Wax the universal suspect!!
WAX !!!!! the poor good Samaritan !! the one who takes the blame for nearly everything to go wrong with the ear.
- Ear pain - WAX
- Ear itching - WAX
- Deafness - WAX
- Ear discharge - WAX
When a patient goes to a doctor with any complaint related to the ear the one who gets blamed is ?? you guessed it right - WAX
Wax is omnipresent – everyone’s ears have it in varying quantity. Some have it in copious amounts, some have it in little bits floating around.
Wax can be flaky dry, it can be brownish black and wet, it can sometimes also be reddish brown resembling clotted blood crusts.
Wax is in fact good for you!! In some studies wax has been shown to have lysosomal enzymes and other ingredients which have antibacterial properties thus protecting your ear from infections.
Wax can of course sometimes cause some problems. A large ball of impacted wax can cause a mild conductive hearing loss. This especially happens after an excursion to a beach or a swimming pool. But in such cases there is no hearing loss. Whenever a patient who appears to have a large quantity of wax in his ear complains of pain, there is sure to be otitis media lurking behind.
Impacted wax can also cause formation of a wax granuloma due to repeated irritation of the external canal skin. Most such cases can be managed medically though the occasional case may require surgical intervention.
It is important to discourage self cleaning of ear wax at home. This advice is of paramount importance to mothers as one repeatedly gets complaints like “ my child’s ears are soooooo dirty !” some mothers are in fact positively ashamed of the fact that their children have a lot of ear wax. They need to be assured that this is a normal body secretion: definitely nothing to be ashamed of or feel squeamish of !!!!
The consequences of cleaning wax at home may be dire and cause more pain and suffering than the wax ever will !
"Sinusitis" is a much abused term today; surprisingly , more so by the medical community than by lay people !! It is, rightly or wrongly, so often quoted that everyone seems to be aware of it and ready to make a diagnosis that " I have sinus problems". It is the need of the hour to spread awareness about this problem so that it is more correctly diagnosed and treated.
The nasal cavity is surrounded by the paranasal sinuses; the frontal, maxillary, ethmoid and sphenoid sinuses. The exact function of these paranasal sinuses remains unknown but they are thought to help in humidification and temperature regulation of the inhaled air. Many anatomical variations have been documented in the anatomy of these sinuses. Some of these variations predispose and contribute towards causing sinus disease.
"EVERY HEADACHE IS NOT A SINUS HEADACHE"
Sinusitis is a very specific clinical entity with usually precise symptoms and signs. Sinusitis can be broadly defined as an inflammation of the mucosa lining the sinus cavity, usually secondary to infection. Sinusitis can occur secondary to a severe infection of the nose; for example a severe cold that gets prolonged for a long time. Normally the sinuses have the ability to fight such infections and revert back to normal. However in the presence of overwhelming infection or certain anatomical variations that hamper adequate sinus recovery, sinusitis occurs. Sinusitis can be an acute episode which recovers completely or can progress to a chronic process in which between attacks the sinus does not return back to normal.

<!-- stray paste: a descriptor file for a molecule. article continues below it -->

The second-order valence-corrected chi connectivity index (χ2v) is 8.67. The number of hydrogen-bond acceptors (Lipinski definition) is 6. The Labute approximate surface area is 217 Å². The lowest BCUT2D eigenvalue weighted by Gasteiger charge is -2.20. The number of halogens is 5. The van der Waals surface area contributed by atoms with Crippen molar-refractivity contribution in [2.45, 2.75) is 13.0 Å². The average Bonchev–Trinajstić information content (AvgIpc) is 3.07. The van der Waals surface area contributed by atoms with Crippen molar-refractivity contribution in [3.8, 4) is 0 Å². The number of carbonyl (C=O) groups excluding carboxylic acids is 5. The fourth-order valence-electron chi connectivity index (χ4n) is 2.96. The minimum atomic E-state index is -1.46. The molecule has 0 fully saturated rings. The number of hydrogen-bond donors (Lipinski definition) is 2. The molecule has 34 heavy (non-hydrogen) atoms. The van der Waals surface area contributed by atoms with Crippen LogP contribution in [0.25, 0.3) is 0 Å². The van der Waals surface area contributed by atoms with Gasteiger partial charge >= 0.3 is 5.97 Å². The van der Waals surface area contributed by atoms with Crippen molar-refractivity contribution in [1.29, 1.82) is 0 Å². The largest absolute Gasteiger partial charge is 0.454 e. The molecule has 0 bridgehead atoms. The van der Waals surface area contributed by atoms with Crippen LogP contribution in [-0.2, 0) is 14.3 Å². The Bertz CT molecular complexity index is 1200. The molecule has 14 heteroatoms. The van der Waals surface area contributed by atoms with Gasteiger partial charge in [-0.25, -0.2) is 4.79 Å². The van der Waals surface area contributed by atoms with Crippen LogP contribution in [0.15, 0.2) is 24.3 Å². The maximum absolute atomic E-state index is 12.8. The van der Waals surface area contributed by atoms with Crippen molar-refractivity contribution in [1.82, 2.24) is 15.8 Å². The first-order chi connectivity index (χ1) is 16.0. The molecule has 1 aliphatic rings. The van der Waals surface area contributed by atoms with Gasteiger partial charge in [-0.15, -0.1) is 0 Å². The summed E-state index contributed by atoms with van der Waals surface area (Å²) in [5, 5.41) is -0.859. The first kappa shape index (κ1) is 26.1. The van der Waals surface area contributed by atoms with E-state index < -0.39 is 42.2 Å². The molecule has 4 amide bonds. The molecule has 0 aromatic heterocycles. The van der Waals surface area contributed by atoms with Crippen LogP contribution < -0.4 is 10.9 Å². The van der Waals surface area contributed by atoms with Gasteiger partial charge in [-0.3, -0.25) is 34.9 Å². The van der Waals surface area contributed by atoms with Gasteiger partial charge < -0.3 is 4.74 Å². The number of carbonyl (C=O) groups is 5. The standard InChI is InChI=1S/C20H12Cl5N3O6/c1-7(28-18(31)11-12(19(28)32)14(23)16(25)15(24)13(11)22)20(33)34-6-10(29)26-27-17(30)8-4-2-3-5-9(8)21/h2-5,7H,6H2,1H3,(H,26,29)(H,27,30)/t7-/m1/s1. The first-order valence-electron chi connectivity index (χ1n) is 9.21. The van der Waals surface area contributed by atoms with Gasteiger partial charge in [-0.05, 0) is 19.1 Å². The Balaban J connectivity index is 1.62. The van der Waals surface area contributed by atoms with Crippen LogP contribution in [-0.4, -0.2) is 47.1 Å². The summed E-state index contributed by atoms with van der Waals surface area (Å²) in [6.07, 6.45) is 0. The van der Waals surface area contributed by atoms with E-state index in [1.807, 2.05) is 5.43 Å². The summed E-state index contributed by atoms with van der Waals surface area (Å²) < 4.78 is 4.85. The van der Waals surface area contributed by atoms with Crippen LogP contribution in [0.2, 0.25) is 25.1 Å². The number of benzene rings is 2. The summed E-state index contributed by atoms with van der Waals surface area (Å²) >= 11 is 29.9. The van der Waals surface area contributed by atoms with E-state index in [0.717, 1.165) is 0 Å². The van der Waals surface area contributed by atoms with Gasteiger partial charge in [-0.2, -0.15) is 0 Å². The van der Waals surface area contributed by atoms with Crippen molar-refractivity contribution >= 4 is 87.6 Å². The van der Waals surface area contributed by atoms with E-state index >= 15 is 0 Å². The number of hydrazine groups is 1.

Commonest symptom of sinusitis is headache, frontal or localized between the eyes. The patient may have facial pain or heaviness. The intensity of the pain may have diurnal variation. There usually are other concomitant symptoms like nasal obstruction; unilateral or bilateral; cold with whitish or yellowish nasal discharge, sneezing bouts etc. On examination of the nose of a patient with sinusitis one finds mucopus in the nose usually in the area of the middle meatus. There may be other findings like a deviated nasal septum, occasional presence of a nasal polyp and reddish nasal mucosa. A nasal polyp is a variation of sinusitis where the mucosa is irreversibly damaged. However a polyp may also occur due to allergy in which case it is usually bilateral.
Acute sinusitis is treated medically with antibiotics, nasal decongestants, anti-histamines and anti inflammatory agents. Surgical intervention is rarely needed in acute sinusitis. In patients with chronic sinusitis surgical intervention is usually needed. The patients should be treated with adequate antibiotics following which a CT Scan of the paranasal sinuses is carried out. Depending on the findings on the CT Scan, the patient undergoes Endoscopic sinus surgery. The aims of the surgery are to remove irreversibly damaged mucosa, modify any anatomical variations if present and to enhance the natural drainage of the sinuses so that the lining mucosa may revert back to normal. The complication rate of sinus surgery is less in experienced hands and the results of such treatment are quite good. In cases where complication of sinusitis are present, however it is wise to go for an external open approach to treat the sinusitis.
All in all sinusitis if recognized early, diagnosed well and treated properly is easily curable and we can give good relief to our patients who have " Sinus trouble ".